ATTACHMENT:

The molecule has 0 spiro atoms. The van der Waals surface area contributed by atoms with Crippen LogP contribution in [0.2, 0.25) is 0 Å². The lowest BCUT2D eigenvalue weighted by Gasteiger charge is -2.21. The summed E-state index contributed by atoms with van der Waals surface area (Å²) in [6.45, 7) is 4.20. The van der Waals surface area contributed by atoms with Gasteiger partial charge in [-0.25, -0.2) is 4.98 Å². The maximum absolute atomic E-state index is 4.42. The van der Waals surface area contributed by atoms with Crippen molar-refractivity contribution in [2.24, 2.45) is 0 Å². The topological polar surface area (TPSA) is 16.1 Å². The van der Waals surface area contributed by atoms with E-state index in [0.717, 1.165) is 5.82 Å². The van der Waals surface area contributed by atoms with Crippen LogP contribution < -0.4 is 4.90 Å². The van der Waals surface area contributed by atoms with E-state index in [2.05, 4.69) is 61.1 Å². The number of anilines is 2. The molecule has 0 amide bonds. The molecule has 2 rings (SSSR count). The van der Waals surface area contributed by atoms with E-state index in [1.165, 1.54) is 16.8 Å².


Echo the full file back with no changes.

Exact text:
The molecule has 0 spiro atoms. The van der Waals surface area contributed by atoms with Crippen LogP contribution in [0.2, 0.25) is 0 Å². The lowest BCUT2D eigenvalue weighted by Gasteiger charge is -2.21. The summed E-state index contributed by atoms with van der Waals surface area (Å²) in [6.45, 7) is 4.20. The van der Waals surface area contributed by atoms with Gasteiger partial charge in [-0.25, -0.2) is 4.98 Å². The maximum absolute atomic E-state index is 4.42. The van der Waals surface area contributed by atoms with Crippen molar-refractivity contribution in [2.24, 2.45) is 0 Å². The topological polar surface area (TPSA) is 16.1 Å². The van der Waals surface area contributed by atoms with E-state index in [0.717, 1.165) is 5.82 Å². The van der Waals surface area contributed by atoms with Crippen LogP contribution < -0.4 is 4.90 Å². The van der Waals surface area contributed by atoms with E-state index in [2.05, 4.69) is 61.1 Å². The number of anilines is 2. The molecule has 0 amide bonds. The molecule has 2 rings (SSSR count). The van der Waals surface area contributed by atoms with E-state index in [1.165, 1.54) is 16.8 Å².